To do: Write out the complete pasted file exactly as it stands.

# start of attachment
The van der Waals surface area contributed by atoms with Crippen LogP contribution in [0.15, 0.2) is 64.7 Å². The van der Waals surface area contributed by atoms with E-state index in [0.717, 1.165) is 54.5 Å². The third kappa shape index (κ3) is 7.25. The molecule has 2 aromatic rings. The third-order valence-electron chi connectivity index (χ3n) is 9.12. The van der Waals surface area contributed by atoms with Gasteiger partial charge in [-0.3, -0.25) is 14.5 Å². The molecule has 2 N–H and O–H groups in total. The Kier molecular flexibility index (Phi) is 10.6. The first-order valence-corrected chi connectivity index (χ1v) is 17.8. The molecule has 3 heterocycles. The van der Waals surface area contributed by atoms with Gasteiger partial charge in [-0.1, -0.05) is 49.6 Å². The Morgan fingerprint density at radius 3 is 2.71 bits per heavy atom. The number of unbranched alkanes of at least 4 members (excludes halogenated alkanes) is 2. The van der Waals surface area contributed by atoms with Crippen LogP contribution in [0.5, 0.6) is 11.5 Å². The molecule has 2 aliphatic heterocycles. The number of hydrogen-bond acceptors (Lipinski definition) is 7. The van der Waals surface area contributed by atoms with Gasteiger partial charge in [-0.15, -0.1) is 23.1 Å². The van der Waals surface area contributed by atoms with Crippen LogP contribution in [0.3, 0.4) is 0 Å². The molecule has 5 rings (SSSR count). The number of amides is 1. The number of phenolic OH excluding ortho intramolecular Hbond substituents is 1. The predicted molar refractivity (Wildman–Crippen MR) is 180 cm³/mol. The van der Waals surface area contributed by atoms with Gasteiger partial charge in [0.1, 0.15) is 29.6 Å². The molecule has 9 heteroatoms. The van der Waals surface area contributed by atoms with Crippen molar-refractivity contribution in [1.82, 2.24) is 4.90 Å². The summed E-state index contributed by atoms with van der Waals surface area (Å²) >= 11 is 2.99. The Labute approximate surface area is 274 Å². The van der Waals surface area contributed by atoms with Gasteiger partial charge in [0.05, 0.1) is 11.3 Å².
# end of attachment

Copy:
The van der Waals surface area contributed by atoms with Crippen LogP contribution in [0.15, 0.2) is 64.7 Å². The van der Waals surface area contributed by atoms with E-state index in [0.717, 1.165) is 54.5 Å². The third kappa shape index (κ3) is 7.25. The molecule has 2 aromatic rings. The third-order valence-electron chi connectivity index (χ3n) is 9.12. The van der Waals surface area contributed by atoms with Gasteiger partial charge in [-0.3, -0.25) is 14.5 Å². The molecule has 2 N–H and O–H groups in total. The Kier molecular flexibility index (Phi) is 10.6. The first-order valence-corrected chi connectivity index (χ1v) is 17.8. The molecule has 3 heterocycles. The van der Waals surface area contributed by atoms with Gasteiger partial charge in [-0.1, -0.05) is 49.6 Å². The Morgan fingerprint density at radius 3 is 2.71 bits per heavy atom. The number of unbranched alkanes of at least 4 members (excludes halogenated alkanes) is 2. The van der Waals surface area contributed by atoms with Crippen LogP contribution in [0.5, 0.6) is 11.5 Å². The molecule has 2 aliphatic heterocycles. The number of hydrogen-bond acceptors (Lipinski definition) is 7. The van der Waals surface area contributed by atoms with Gasteiger partial charge in [-0.15, -0.1) is 23.1 Å². The van der Waals surface area contributed by atoms with Crippen LogP contribution in [0.3, 0.4) is 0 Å². The molecule has 5 rings (SSSR count). The number of amides is 1. The number of phenolic OH excluding ortho intramolecular Hbond substituents is 1. The predicted molar refractivity (Wildman–Crippen MR) is 180 cm³/mol. The van der Waals surface area contributed by atoms with Gasteiger partial charge in [0.1, 0.15) is 29.6 Å². The molecule has 9 heteroatoms. The van der Waals surface area contributed by atoms with Crippen molar-refractivity contribution in [1.82, 2.24) is 4.90 Å². The summed E-state index contributed by atoms with van der Waals surface area (Å²) >= 11 is 2.99. The Labute approximate surface area is 274 Å². The van der Waals surface area contributed by atoms with Gasteiger partial charge in [0.05, 0.1) is 11.3 Å².